Jury selection began Wednesday in the first of what’s been referred to as the “J-20 Trials,” a group of 230 people who were arrested and are being tried on charges linked to the riots that roiled Washington, D.C. during the inauguration of Donald Trump as the 45th president of the United States.
The first six appeared in court including Alexei Wood, a 37-year-old photojournalist who appeared alongside six co-defendants. Wood, who broadcast the day’s events via Facebook Live, was indicted in April on eight felony charges: inciting a riot, rioting, conspiracy to riot, and five counts of destruction to property, and faces more than 60 years behind bars.
“A judge found my statements, uttered on my live stream, ARE admissible as statements to conspiracy,” Wood wrote in an Instagram post one night before the trial began.
Hundreds of protesters were arrested during the riots and several D.C. police officers injured. “Black-bloc” anarchists and anti-fascists, who wear all black to conceal their identities, hurled rocks through windows, smashed ATMs, lit fireworks, burned a parked limousine, and clashed with riot cops as plumes of pepper spray rose above the city.
All in all, the U.S Attorney’s office estimates the total cost of damages to be around $100,000.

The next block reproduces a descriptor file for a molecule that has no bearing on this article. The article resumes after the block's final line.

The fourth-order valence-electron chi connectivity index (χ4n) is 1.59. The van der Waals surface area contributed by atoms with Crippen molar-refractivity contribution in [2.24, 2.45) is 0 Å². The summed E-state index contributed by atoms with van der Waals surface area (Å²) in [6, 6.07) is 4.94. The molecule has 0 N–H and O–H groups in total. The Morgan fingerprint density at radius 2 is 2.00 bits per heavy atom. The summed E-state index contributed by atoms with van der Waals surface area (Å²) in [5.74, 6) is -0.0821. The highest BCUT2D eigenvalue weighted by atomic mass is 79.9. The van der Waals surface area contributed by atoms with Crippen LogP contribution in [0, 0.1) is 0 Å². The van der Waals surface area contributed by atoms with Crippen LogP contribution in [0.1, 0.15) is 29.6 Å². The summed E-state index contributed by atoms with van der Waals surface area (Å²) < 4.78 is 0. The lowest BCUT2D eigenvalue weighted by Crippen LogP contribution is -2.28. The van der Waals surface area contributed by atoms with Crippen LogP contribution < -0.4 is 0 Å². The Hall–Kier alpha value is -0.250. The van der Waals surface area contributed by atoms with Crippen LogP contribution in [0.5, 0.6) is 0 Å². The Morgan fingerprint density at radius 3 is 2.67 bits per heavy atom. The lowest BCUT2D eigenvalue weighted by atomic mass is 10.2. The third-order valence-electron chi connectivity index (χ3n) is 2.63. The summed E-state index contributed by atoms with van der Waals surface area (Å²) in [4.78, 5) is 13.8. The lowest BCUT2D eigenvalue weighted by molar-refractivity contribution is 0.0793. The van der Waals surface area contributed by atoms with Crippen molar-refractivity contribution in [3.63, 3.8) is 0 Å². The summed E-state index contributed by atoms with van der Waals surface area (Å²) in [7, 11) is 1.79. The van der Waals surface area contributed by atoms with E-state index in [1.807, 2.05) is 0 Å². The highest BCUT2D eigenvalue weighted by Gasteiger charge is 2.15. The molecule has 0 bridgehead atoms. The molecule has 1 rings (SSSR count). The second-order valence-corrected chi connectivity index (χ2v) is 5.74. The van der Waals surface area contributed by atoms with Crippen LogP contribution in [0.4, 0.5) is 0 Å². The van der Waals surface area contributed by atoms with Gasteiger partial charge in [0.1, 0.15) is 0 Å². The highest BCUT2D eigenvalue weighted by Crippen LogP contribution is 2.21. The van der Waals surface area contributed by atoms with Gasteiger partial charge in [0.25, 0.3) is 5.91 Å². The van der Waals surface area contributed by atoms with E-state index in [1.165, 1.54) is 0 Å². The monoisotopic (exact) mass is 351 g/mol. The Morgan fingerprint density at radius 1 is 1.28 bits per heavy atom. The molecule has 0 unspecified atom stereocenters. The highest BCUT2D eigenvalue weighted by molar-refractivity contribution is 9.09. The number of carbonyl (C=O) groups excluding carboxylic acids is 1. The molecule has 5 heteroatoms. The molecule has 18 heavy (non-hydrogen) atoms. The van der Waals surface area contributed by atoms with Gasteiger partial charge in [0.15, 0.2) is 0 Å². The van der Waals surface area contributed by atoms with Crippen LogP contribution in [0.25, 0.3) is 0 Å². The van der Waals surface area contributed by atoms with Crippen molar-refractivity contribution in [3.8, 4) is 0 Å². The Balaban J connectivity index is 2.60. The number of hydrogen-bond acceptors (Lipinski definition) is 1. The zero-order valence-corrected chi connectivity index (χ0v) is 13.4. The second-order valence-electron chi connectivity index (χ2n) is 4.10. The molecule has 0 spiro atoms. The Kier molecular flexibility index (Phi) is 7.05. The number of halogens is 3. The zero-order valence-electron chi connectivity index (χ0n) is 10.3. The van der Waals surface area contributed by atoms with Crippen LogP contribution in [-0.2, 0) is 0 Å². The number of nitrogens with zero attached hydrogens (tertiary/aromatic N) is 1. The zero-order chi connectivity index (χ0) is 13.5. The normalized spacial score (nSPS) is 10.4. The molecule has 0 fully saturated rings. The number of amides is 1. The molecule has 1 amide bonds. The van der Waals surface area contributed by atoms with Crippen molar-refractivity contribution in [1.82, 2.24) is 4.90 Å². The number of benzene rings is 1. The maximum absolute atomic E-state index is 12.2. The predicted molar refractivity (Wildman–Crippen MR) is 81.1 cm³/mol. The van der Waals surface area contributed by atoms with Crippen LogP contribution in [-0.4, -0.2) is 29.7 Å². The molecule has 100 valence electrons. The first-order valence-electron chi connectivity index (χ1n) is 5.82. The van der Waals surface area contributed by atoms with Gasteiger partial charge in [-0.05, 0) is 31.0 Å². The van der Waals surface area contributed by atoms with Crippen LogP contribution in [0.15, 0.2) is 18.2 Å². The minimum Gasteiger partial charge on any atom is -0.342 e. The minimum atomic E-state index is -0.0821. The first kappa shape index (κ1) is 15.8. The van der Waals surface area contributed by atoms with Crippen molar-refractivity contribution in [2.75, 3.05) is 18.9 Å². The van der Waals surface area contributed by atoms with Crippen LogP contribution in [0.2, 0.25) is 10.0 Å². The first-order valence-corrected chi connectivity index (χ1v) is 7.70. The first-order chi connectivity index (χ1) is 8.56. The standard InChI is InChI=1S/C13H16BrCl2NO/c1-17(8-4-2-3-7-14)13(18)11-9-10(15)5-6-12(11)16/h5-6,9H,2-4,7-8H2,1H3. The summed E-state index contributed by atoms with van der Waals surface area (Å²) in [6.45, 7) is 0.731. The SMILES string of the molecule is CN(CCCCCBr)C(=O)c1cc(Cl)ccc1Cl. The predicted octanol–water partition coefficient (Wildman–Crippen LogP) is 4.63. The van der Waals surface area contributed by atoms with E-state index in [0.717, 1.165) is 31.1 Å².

But the broad sweep of individuals who were arrested that day in a dragnet has drawn heavy criticism from civil liberties groups. Wood and many others were arrested after being “kettled” by police, a tactic where cops trap a group of people in a confined area.
In June, the American Civil Liberties Union filed a lawsuit against D.C. Metropolitan police on behalf of a photojournalist, a legal observer and two other individuals, charging unconstitutional arrest, excessive force, and invasive bodily searches of protesters.
“While the overwhelming majority of Inauguration Day protesters demonstrated peacefully, a small number caused property damage,” the ACLU said in a statement.
It’s unclear to observers whether many of those arrested in the sweeps had done anything illegal.
“It looks like most of these protesters should not be convicted on what they’re accused of because they weren’t all involved in illegal acts,” said Gregg Leslie, legal defense director of Reporters Committee for Freedom of the Press. “It’s also interesting that they’re going after so many people for rioting when the true illegal acts weren’t that severe.”
Leslie said that he expects the court-appointed lawyer defending Wood to use that legal strategy, rather than trying to claim he deserves any special immunity as a journalist.
“If protesters take over a highway, and journalists join them, the journalist can still be arrested,” Leslie said. “We often try to work with police beforehand, and say you should try not to treat journalists like lawbreakers. You should try to recognize they’re engaged in first amendment activity that’s in the public interest.”
The trial of a second group of defendants is scheduled to begin Dec. 11.